Friday, April 01, 2005

 

The Treasure of the Sierra Madre

I watched The Treasure of the Sierra Madre over three completely dissimilar times and locations, but the story and visuals of the movie were compelling enough to fit back together across time in my memory like brand-new legos right out of the box.

Working from the end to the beginning, the image of the possible origins of the Medicine Man, played by Sean Connery in a much more modern movie, coalesces from the evolution of the character of the old prospector Howard, played by Walter Huston. The transformation of this character might better be categorized as a discovery of the underlying character, as hints of the basic goodness and sociability of the old man are quite evident early in the movie, if only in a few subtle and relatively muted ways. It takes a call to help rescue a drowned boy to trigger this new career for him, but it actually works pretty well within the setting, time, and story.

Curtin, played by Tim Holt, is the fellow that falls in with Humphrey Fred’s character and becomes a partner in the mining expedition. He is slowly awakened to himself through a series of decisions and experiences. He proves his basic goodness of character by going back for Fred after a mine shaft falls in. His initial doubt about what to do (he turns to run away and leaves Bogart’s character Fred C. Dobbs in the cave-in) vanishes in the space of a few seconds. When credited with saving a life after he drags Fred out of the mine, he passes it off as nothing – saying to forget about it. He seems gracious and possessing of an easy-going humility. For a brief span of time, it’s possible that Bogart’s character might be positively affected by this near-death experience too. He gives an honest and authentic thank-you to Curtin. His face is incredulous at the realization that he survived the cave-in.

However, through the scene with the Gila Monster, where the lack of trust and Fred’s growing paranoia increases the tension within the trio, we see that Curtin is steadfast, reliable, and perhaps only suffers from having too much trust in Fred’s ability to follow the rules of social behavior. Fred continues to deteriorate. The more gold dust they mine, the more anxious, irritable, mistrustful and demanding he becomes. He is descending into what seems to be a gold-tinged fever of obsession, where his friends are now enemies and his enemies only increase in number.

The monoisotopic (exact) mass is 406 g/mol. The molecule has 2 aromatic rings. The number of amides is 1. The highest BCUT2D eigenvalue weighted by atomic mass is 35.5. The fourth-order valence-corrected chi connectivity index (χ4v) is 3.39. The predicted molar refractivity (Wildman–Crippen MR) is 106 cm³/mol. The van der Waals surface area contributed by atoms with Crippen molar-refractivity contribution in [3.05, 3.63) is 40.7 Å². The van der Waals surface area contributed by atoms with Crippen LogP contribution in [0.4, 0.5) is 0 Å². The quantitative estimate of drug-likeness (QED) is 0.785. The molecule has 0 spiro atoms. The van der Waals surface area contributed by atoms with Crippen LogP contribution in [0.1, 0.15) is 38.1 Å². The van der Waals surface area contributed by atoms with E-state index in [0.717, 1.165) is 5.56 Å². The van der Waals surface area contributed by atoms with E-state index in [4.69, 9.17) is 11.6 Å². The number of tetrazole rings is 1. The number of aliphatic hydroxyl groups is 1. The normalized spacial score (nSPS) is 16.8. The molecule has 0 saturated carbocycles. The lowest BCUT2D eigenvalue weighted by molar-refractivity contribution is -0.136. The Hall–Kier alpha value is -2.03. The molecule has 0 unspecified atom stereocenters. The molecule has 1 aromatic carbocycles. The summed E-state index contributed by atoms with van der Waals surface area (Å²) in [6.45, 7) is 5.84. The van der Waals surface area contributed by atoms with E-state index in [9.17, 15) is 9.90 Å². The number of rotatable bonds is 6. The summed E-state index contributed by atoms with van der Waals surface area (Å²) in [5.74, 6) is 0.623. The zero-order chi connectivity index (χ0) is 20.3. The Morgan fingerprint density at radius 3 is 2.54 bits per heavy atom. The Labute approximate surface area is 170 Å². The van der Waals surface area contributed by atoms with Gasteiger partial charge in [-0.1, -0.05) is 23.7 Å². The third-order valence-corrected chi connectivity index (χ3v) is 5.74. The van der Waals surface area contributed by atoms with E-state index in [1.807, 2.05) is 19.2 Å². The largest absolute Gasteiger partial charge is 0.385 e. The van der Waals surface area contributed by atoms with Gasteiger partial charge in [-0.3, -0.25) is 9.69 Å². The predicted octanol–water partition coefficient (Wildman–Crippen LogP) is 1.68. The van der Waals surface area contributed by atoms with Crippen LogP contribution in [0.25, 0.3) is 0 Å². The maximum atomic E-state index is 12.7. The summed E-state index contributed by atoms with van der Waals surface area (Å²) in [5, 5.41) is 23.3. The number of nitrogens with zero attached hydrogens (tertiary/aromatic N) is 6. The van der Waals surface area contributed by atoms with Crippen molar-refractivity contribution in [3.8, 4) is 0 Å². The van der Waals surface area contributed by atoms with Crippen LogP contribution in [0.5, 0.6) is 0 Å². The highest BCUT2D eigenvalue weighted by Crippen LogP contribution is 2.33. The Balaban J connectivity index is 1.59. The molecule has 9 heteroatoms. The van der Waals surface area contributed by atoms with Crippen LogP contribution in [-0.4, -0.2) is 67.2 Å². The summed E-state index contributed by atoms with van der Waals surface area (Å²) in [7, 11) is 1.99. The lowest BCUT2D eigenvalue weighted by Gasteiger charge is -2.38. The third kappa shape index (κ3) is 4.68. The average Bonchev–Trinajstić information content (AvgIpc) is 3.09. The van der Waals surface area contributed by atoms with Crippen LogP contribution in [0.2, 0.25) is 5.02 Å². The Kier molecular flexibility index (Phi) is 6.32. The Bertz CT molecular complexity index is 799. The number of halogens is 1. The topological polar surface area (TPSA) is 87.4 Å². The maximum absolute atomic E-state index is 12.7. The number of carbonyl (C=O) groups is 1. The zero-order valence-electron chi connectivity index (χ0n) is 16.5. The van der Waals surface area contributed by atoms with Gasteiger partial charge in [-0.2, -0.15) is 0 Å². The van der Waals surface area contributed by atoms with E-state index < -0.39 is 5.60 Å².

Bogart’s character Fred becomes more gaunt and more dirty, if possible, as this deterioration continues. The easy smile, rakish gait, and fluid range of motion seen early in the movie changes slowly while on the mountain to that of a driven, unsmiling, staring, stiff man whose movements are jerky, fatigued, uncoordinated. The nonverbal expressions from Bogart are quite good. It’s a real study in acting.

The letter from the newly-deceased gold-obsessed interloper Cody (played by Bruce Bennett) doesn’t seem to inspire Fred. It does seem to have a profound effect on Curtin. He charts his future based upon a latent desire to get back to the fruit growing of his youth and the mention in the letter of fruit harvests somewhere in Texas. Since the recipient of the letter died in their company, the device of a dead man’s letter from his wife/widow takes on the aura of a burden, a moral imperative, an inheritance of duty. Fred isn’t affected by this letter. It’s every man for himself. Since they’d all voted to kill the fellow in the first place, it’s not like the interloper was especially valued. But, he fought on their side, died helping protect them from bandits, and carried this message of normalcy in the letter that balances the bizarre, isolated quest for Gold that the trio is involved in.

As the prospector said back at the flophouse – Gold affects people. Fred had laughed at this, claiming he would be immune from the soul-corroding effect of digging wealth from the ground. Curtin was noncommittal, but he didn’t dismiss the power of the inanimate over the animate, and although he was down-and-out, he wasn’t as lost or scattered in his behavior as Fred’s character was. What I mean by this is the scenes early in the movie where Fred’s character splurges after every single handout. Instead of saving or buying food, he gets haircuts and shaves and the like. He hits up the same wealthy American tourist three times for a handout without the least bit of compunction. When called on it, he claims that he wasn’t looking at the face of the man, but only at the money from the hand. This is such a great scene because it perfectly encapsulates what’s wrong with Fred’s character at the core.

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